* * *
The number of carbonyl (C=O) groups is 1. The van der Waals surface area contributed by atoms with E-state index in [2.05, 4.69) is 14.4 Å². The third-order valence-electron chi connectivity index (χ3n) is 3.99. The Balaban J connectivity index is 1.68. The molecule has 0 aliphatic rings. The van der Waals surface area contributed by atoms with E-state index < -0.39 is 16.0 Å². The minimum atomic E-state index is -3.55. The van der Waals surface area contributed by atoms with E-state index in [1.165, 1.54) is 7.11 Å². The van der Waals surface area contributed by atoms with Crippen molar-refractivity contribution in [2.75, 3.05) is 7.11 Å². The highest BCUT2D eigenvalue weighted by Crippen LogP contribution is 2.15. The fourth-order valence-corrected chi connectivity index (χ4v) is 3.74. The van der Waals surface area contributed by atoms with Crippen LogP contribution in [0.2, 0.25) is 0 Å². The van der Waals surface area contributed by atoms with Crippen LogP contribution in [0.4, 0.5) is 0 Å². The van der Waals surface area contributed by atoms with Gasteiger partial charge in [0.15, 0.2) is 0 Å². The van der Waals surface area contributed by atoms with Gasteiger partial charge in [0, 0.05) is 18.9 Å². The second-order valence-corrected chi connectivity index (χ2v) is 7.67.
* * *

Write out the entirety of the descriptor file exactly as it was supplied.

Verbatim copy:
The number of carbonyl (C=O) groups is 1. The van der Waals surface area contributed by atoms with E-state index in [2.05, 4.69) is 14.4 Å². The third-order valence-electron chi connectivity index (χ3n) is 3.99. The Balaban J connectivity index is 1.68. The molecule has 0 aliphatic rings. The van der Waals surface area contributed by atoms with E-state index < -0.39 is 16.0 Å². The minimum atomic E-state index is -3.55. The van der Waals surface area contributed by atoms with E-state index in [1.165, 1.54) is 7.11 Å². The van der Waals surface area contributed by atoms with Crippen molar-refractivity contribution in [2.75, 3.05) is 7.11 Å². The highest BCUT2D eigenvalue weighted by Crippen LogP contribution is 2.15. The fourth-order valence-corrected chi connectivity index (χ4v) is 3.74. The van der Waals surface area contributed by atoms with Crippen LogP contribution in [0.2, 0.25) is 0 Å². The van der Waals surface area contributed by atoms with Crippen LogP contribution in [0.4, 0.5) is 0 Å². The van der Waals surface area contributed by atoms with Gasteiger partial charge in [0.15, 0.2) is 0 Å². The van der Waals surface area contributed by atoms with Gasteiger partial charge in [0, 0.05) is 18.9 Å². The second-order valence-corrected chi connectivity index (χ2v) is 7.67.